What are the Stimulus Check ? After several weeks of political debate and wrangling, the United States Congress passed the American Rescue Plan of 2021, a law enacted for the purpose of providing sufficient stimulus for the national economy to recover in the wake of the coronavirus pandemic. Among the various aspects of the ARP, one of the most talked-about is the individual stimulus checks that qualified individuals are eligible to receive.
2 Ways you can Use Your $1,400 Stimulus Check
Receiving Needed Financial Support
Most working Americans who earn less than $75,000 on an annual basis are eligible to receive a $1,400 stimulus check; this amount could be worth more for heads of households whose adjusted gross income is less than $150,000 per year. More Americans will actually be able to get these payments in 2021 because many of the issues that plagued the delivery of checks during the Trump administration have been eliminated.
While $1,400 may not exactly be a windfall, it will certainly help many Americans in terms of putting at least some money in their pockets. For those who have already returned to work and have been able to stabilize their finances, the stimulus payment could be considered to be a nice extra, and it could be used to get started in the world of compound interest investing. If you already manage a compounding portfolio, the $1,400 could be deposited therein as an extraordinary contribution; however, according to billionaire investor Warren Buffett, there is an even better use for this cash.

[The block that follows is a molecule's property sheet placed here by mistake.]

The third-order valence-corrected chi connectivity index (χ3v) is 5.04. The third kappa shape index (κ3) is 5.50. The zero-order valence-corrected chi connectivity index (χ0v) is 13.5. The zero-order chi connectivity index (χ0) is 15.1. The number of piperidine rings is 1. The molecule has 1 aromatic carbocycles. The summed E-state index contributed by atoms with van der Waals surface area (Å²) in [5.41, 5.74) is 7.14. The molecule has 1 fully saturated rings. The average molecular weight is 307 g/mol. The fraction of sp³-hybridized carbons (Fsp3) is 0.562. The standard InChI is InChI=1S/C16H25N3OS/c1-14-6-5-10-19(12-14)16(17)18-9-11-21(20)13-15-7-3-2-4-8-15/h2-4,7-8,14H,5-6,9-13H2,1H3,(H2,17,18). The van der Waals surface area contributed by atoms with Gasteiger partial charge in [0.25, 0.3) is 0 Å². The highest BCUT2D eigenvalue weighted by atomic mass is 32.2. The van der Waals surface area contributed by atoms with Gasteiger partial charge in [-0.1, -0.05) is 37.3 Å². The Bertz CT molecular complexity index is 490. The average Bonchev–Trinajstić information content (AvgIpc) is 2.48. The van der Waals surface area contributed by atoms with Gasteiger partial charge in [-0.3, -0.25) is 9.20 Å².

Invest for the Future by Eliminating Debt
Various financial news publications have asked Buffett about what he thinks would make the most sense for someone getting this stimulus check without having an immediate need to pay for household expenses. Buffett did not think twice before explaining that the money should go towards paying off debt, particularly credit cards with higher rates of interest. The founder and former CEO of Berkshire Hathaway has always been unequivocal about his stance on debt; he firmly believes that anyone who carries a high balance at 18%, for example, will not be able to financially come out ahead until that debt is satisfied.
There is a lot of truth in Buffett’s advice, and it is strongly related to compound interest. In 2021, it is difficult to find a high-yield savings account that compounds 1.2% interest on a daily basis. On the other hand, credit card debt that compounds 12% interest against you on a daily basis is quite easy to come across. Unless you are able to make high contributions to your compounding portfolio, the 12% debt will keep dragging you down.